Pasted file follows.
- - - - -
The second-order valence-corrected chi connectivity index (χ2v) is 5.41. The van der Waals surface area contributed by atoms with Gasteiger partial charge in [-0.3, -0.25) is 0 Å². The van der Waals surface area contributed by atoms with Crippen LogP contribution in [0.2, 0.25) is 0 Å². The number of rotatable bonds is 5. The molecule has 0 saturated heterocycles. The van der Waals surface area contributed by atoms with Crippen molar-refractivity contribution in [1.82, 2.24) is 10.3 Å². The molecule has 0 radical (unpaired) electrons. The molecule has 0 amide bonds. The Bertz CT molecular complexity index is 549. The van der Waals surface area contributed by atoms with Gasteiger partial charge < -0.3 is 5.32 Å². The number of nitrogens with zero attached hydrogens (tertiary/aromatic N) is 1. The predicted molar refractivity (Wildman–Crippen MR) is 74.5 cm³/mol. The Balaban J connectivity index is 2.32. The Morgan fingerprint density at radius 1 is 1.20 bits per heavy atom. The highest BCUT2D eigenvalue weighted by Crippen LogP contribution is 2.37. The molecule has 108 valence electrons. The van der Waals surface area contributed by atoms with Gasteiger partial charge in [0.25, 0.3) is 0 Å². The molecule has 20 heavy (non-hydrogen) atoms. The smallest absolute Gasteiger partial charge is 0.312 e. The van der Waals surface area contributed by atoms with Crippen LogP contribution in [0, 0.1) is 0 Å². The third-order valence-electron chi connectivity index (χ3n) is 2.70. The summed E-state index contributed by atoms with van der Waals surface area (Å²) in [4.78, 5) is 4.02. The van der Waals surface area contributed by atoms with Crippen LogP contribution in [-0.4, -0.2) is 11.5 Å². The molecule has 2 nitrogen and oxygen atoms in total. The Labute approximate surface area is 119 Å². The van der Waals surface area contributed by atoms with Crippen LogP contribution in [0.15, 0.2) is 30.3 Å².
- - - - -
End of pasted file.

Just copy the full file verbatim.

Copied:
The second-order valence-corrected chi connectivity index (χ2v) is 5.41. The van der Waals surface area contributed by atoms with Gasteiger partial charge in [-0.3, -0.25) is 0 Å². The van der Waals surface area contributed by atoms with Crippen LogP contribution in [0.2, 0.25) is 0 Å². The number of rotatable bonds is 5. The molecule has 0 saturated heterocycles. The van der Waals surface area contributed by atoms with Crippen molar-refractivity contribution in [1.82, 2.24) is 10.3 Å². The molecule has 0 radical (unpaired) electrons. The molecule has 0 amide bonds. The Bertz CT molecular complexity index is 549. The van der Waals surface area contributed by atoms with Gasteiger partial charge < -0.3 is 5.32 Å². The number of nitrogens with zero attached hydrogens (tertiary/aromatic N) is 1. The predicted molar refractivity (Wildman–Crippen MR) is 74.5 cm³/mol. The Balaban J connectivity index is 2.32. The Morgan fingerprint density at radius 1 is 1.20 bits per heavy atom. The highest BCUT2D eigenvalue weighted by Crippen LogP contribution is 2.37. The molecule has 108 valence electrons. The van der Waals surface area contributed by atoms with Gasteiger partial charge in [0.25, 0.3) is 0 Å². The molecule has 20 heavy (non-hydrogen) atoms. The smallest absolute Gasteiger partial charge is 0.312 e. The van der Waals surface area contributed by atoms with Crippen LogP contribution in [0, 0.1) is 0 Å². The third-order valence-electron chi connectivity index (χ3n) is 2.70. The summed E-state index contributed by atoms with van der Waals surface area (Å²) in [4.78, 5) is 4.02. The van der Waals surface area contributed by atoms with Crippen LogP contribution in [-0.4, -0.2) is 11.5 Å². The molecule has 2 nitrogen and oxygen atoms in total. The Labute approximate surface area is 119 Å². The van der Waals surface area contributed by atoms with Crippen LogP contribution in [0.15, 0.2) is 30.3 Å².